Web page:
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Organic compost is the likely culprit of PFAS contamination in a rural Massachusetts town

The Environmental Protection Agency recently issued a new warning that no level of PFAS in water is safe. (Franck Fife/AFP via Getty Images)
The Environmental Protection Agency recently issued a new warning that no level of PFAS in water is safe. (Franck Fife/AFP via Getty Images)

Concerns about chemicals in water and soil are part of what fuels the organic movement. So it came as a shock to residents of Westminster, Mass., that the likely cause of PFAS contamination in their town — affecting about 200 properties — is organic compost.

PFAS chemicals are known as “forever chemicals” because they don’t really decompose and removing them is complicated. Yet, they’re present in everything from flame retardants to non-stick cookware to athletic clothing.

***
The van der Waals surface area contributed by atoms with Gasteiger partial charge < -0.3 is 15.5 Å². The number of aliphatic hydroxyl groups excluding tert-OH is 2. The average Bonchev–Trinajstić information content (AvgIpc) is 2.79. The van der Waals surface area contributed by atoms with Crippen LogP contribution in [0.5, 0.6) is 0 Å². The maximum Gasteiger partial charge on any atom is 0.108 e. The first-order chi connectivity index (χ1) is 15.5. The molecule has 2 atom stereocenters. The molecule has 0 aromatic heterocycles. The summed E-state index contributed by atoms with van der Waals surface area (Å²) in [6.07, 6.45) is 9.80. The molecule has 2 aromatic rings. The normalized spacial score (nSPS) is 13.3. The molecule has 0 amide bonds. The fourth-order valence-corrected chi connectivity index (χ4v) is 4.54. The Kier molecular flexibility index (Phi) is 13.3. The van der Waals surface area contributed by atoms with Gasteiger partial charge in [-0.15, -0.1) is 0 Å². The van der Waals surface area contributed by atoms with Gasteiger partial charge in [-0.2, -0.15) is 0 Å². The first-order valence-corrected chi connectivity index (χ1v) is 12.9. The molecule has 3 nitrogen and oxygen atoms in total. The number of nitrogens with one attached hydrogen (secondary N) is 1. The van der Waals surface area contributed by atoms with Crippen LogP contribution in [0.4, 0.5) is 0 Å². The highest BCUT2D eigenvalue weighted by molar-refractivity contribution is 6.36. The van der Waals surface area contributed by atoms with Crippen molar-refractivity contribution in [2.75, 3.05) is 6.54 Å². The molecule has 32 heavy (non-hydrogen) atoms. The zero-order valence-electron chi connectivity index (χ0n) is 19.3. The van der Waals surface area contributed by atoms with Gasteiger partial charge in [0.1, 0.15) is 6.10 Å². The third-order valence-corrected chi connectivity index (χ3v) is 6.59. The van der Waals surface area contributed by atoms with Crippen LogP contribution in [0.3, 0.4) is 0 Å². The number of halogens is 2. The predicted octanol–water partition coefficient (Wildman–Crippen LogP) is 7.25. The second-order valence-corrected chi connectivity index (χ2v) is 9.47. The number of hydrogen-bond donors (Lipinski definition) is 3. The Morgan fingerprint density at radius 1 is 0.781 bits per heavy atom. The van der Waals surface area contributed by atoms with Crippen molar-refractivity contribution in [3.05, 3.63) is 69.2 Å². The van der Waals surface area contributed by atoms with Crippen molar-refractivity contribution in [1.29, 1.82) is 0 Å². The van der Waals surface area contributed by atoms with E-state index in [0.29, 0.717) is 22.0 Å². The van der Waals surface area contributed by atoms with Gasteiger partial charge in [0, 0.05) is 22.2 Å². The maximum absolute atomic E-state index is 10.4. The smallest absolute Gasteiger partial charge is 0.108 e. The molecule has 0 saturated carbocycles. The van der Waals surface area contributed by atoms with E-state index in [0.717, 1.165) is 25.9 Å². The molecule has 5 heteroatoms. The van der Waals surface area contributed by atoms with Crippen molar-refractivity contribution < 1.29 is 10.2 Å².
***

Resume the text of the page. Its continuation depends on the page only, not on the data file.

In Westminster, many properties have been tested to show levels 50 times more than the state’s recommended levels. However, the Environmental Protection Agency recently issued a new warning that no level in water is safe.

Here & Now‘s Robin Young talks to Staci Rubin from the Conservation Law Foundation and to Westminster resident Anne Lutz.

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This article was originally published on WBUR.org.

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